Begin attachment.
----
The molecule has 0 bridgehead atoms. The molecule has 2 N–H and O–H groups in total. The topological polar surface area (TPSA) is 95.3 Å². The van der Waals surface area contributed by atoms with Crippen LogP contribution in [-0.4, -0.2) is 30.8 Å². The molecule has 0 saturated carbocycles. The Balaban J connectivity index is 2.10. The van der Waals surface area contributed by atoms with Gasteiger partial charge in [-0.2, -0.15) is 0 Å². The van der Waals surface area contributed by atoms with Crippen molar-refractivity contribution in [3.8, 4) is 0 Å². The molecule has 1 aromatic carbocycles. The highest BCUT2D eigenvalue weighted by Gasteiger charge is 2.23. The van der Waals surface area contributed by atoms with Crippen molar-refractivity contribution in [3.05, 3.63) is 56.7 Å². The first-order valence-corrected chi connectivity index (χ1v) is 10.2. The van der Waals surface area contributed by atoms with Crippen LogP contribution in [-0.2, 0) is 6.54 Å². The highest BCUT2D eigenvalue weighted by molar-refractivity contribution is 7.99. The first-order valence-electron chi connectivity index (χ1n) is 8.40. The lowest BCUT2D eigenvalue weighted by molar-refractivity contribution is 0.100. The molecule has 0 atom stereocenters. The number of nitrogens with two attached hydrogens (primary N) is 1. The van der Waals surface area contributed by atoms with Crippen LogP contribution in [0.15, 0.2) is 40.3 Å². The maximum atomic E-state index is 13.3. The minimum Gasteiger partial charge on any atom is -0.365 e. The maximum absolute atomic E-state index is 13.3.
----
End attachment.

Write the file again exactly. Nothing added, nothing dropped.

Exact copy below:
The molecule has 0 bridgehead atoms. The molecule has 2 N–H and O–H groups in total. The topological polar surface area (TPSA) is 95.3 Å². The van der Waals surface area contributed by atoms with Crippen LogP contribution in [-0.4, -0.2) is 30.8 Å². The molecule has 0 saturated carbocycles. The Balaban J connectivity index is 2.10. The van der Waals surface area contributed by atoms with Gasteiger partial charge in [-0.2, -0.15) is 0 Å². The van der Waals surface area contributed by atoms with Crippen molar-refractivity contribution in [3.8, 4) is 0 Å². The molecule has 1 aromatic carbocycles. The highest BCUT2D eigenvalue weighted by Gasteiger charge is 2.23. The van der Waals surface area contributed by atoms with Crippen molar-refractivity contribution in [3.05, 3.63) is 56.7 Å². The first-order valence-corrected chi connectivity index (χ1v) is 10.2. The van der Waals surface area contributed by atoms with Crippen LogP contribution in [-0.2, 0) is 6.54 Å². The highest BCUT2D eigenvalue weighted by molar-refractivity contribution is 7.99. The first-order valence-electron chi connectivity index (χ1n) is 8.40. The lowest BCUT2D eigenvalue weighted by molar-refractivity contribution is 0.100. The molecule has 0 atom stereocenters. The number of nitrogens with two attached hydrogens (primary N) is 1. The van der Waals surface area contributed by atoms with Crippen LogP contribution in [0.15, 0.2) is 40.3 Å². The maximum atomic E-state index is 13.3. The minimum Gasteiger partial charge on any atom is -0.365 e. The maximum absolute atomic E-state index is 13.3.